I have a confession to make, and it may result in my membership to the vegan club getting revoked: I didn’t buy the original Vegan with a Vengeance when it came out in 2005. It wasn’t an intentional boycott, I just didn’t know about it. Those were the days before Facebook, Twitter and Instagram, and online vegan support groups, and word of new products traveled very slowly. I did buy it eventually, but by that time I was too immersed in Isa’s newer books Vegan Brunch and Appetite for Reduction, and I didn’t spend too much cooking with it. I know Vegan with a Vengeance is considered a classic and quintessential cookbook, and I do solemnly regret my past behavior.
Luckily for me (as well as for new vegans and others like me who didn’t purchase the original book), Isa Chandra Moskowitz has just released a 10th anniversary edition of the book. Vegan with a Vengeance, 10th Anniversary Edition: Over 150 Delicious, Cheap, Animal-Free Recipes That Rock is hot off the press, and even if you did buy the original, you’re going to want to update your cookbook library and purchase this one as well.
As Isa states in the book’s introduction, she didn’t mess with everyone’s beloved recipes in the new edition of Vegan with Vengeance, she just brought everything up to date and gave everything a little extra love. Ingredients lists have been streamlined, directions have been made easier, and a few new recipes have been added. Isa’s cat Fizzle has joined her in the kitchen, and he gives handy cooking tips throughout the book. Kate Lewis has also accompanied Isa in this new edition, with gorgeous photos.
Who can say no to these recipes? My mouth begins to water just at the mention Seitan-Portobello Stroganoff, Green Goddess Garlic Pizza, and Pumpkin Cheesecake with Praline Topping. There are 150 recipes in Vegan with a Vengeance and each one of them sounds better than the last.
The new edition of Vegan with a Vengeance is a must for anyone who likes to cook. (And maybe even some of those who don’t.) New vegans, Meatless Mondayers, veteran PPKers, and just about everyone in between will want to run into the kitchen and start cooking.
Brussels Sprout Fried Rice
- 2 tablespoons refined coconut oil
- 12 ounces Brussels sprouts trimmed and quartered
- 1 large carrot peeled and sliced into thin half-moons
- 1/4 cup pine nuts
- 1/4 cup fresh basil leaves
- 1 cup loosely packed fresh cilantro chopped
- 1 cup finely chopped scallion
- 2 cloves garlic minced
- 1 tablespoon minced fresh ginger
- 4 cups cooked and cooled jasmine rice
- 1 ⁄4 teaspoon red pepper flakes
- 2 tablespoons soy sauce or tamari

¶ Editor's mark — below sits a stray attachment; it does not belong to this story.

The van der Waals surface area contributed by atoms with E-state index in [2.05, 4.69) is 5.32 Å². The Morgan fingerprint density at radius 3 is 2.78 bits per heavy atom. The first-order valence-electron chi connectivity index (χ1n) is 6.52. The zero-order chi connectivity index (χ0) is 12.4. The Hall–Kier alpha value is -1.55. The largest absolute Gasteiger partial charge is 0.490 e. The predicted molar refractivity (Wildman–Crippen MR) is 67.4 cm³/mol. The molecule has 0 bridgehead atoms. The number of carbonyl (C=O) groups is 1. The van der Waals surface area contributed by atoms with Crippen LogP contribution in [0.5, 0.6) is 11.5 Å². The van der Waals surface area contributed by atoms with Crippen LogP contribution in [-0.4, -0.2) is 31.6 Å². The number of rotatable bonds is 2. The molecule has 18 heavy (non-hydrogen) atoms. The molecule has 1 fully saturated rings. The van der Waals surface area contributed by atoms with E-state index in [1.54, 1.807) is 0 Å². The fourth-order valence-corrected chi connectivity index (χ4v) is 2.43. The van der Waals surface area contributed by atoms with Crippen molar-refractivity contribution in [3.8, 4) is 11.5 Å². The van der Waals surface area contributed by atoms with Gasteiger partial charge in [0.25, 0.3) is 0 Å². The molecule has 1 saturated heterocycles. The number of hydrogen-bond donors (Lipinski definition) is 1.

- 1 tablespoon freshly squeezed lime juice
- 1/2 teaspoon agave nectar
- Sriracha to serve
Heat a large, heavy-bottomed pan (preferably cast iron) over medium-high heat. Sauté the Brussels sprouts and carrots in 1 tablespoon of the oil for about 5 minutes, until the Brussels sprouts are lightly charred. Toss in the pine nuts and cook for 2 minutes, tossing often, until toasted. Transfer everything to a large plate and set aside.
Lower the heat to medium and add another teaspoon of oil. Sauté the basil, cilantro, scallions, garlic, and ginger for about a minute, until the herbs wilt slightly and everything smells aromatic and wonderful. Then, add the rice, red pepper flakes, and the remaining 2 teaspoons of oil and cook for about 5 minutes, tossing often.
Add the Brussels mixture back to the pan, and drizzle in the soy sauce, lime juice, and agave. Cook for 3 more minutes or so, until the rice is lightly browned. Taste for salt and adjust, if necessary. Serve with plenty of sriracha!
The rice has to be cold for this recipe to work correctly; otherwise it will get mushy and sticky. Many supermarkets carry frozen bags of rice for reasonable prices, and you can make this recipe with a standard 20-ounce bag of rice in mind (Whole Foods has frozen jasmine rice, even). But you can certainly save your pennies and freeze your own ahead of time! Just steam enough to make 4 cups of cooked rice, fluff it, and place in a mesh strainer. Stick the strainer in the fridge to cool completely before freezing—that way, the rice will cook quickly and evenly. Then transfer the rice to a freezer bag and freeze until ready to use. Always keep a bag at the ready for quick weeknight meals, veggie burgers, what have you. For this recipe, you can just toss the rice into the pan frozen.
From Vegan with a Vengeance by Isa Chandra Moskowitz. Reprinted with permission from Da Capo Lifelong, © 2015
I have a copy of Vegan with a Vengeance for one lucky winner. Follow the instructions below to enter. US and Canadian residents only, please. Contest ends at midnight on August 2nd. Good luck!